Monday, December 11, 2017
Off the Bookshelf: ICE CHILD, by Evangeline Denmark
This short story takes less than an hour to read, although maybe you should try to read it slowly and savor each line. Like the hero, Sipp, the author has proven her master craftsmanship.
Denmark takes a faerie tale trope that appears in many cultures -- a child of ice or snow, a child with suspicious or unknown parentage, a child who all fear because of so many unanswered questions -- and puts her own spin on it. Sipp is considered evil because he looks different, because the fearful and superstitious and self-righteous believe that what makes him different makes him dangerous. Only two people in his short life have given him love and encouragement. The loss of one destroys his dreams ... and when he finds himself, he fears he must give up the other. (Can't tell you any more than that, because then you might not read the story! And you really gotta ...)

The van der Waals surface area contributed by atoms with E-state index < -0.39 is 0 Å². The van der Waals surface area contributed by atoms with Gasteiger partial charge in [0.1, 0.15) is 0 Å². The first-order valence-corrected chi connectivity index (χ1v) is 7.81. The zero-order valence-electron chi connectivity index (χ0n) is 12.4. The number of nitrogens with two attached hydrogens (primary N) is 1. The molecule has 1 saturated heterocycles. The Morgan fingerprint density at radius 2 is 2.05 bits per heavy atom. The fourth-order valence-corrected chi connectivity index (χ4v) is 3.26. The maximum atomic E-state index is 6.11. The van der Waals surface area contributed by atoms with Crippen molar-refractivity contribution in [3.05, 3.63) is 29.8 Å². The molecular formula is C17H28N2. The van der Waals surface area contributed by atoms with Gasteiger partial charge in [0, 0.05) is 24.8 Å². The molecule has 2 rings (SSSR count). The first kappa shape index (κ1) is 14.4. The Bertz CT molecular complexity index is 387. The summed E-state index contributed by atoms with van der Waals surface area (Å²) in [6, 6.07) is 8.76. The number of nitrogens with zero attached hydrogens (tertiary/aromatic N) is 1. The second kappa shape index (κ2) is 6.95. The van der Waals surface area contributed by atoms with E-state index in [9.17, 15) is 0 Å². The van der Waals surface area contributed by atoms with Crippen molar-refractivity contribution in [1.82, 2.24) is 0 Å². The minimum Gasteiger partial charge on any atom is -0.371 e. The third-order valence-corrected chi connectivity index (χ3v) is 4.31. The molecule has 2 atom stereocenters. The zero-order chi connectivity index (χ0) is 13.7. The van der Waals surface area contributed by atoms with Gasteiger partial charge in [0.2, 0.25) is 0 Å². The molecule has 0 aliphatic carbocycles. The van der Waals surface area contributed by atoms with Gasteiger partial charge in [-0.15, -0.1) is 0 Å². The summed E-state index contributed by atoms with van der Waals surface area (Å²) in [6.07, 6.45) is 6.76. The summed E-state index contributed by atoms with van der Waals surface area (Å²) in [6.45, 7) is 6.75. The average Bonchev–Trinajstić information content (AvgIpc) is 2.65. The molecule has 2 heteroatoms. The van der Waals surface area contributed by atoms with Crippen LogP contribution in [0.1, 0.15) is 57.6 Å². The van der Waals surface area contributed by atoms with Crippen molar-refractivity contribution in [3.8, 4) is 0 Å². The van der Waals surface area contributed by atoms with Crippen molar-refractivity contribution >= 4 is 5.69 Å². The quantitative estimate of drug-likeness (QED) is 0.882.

Of course, faerie tales do have happy endings, but like many things in the faerie realms, it isn't quite what we suspect or expect.
Sipp hides from the cold, fears snow, tries not to hear the voices in the frozen wind, but like so many of us, he is hiding from his true nature and letting the fears and prejudices of others blind and imprison him. When he breaks free ... watch out.
Beautiful short story. Parable. Lesson. Promise. Like C.S. Lewis talked about in his autobiography, Surprised by Joy, this is one of those moments of near-painful longing and satisfaction, and the hint of otherworldly music. Okay, put another author on my must-read-everything-she's-done list.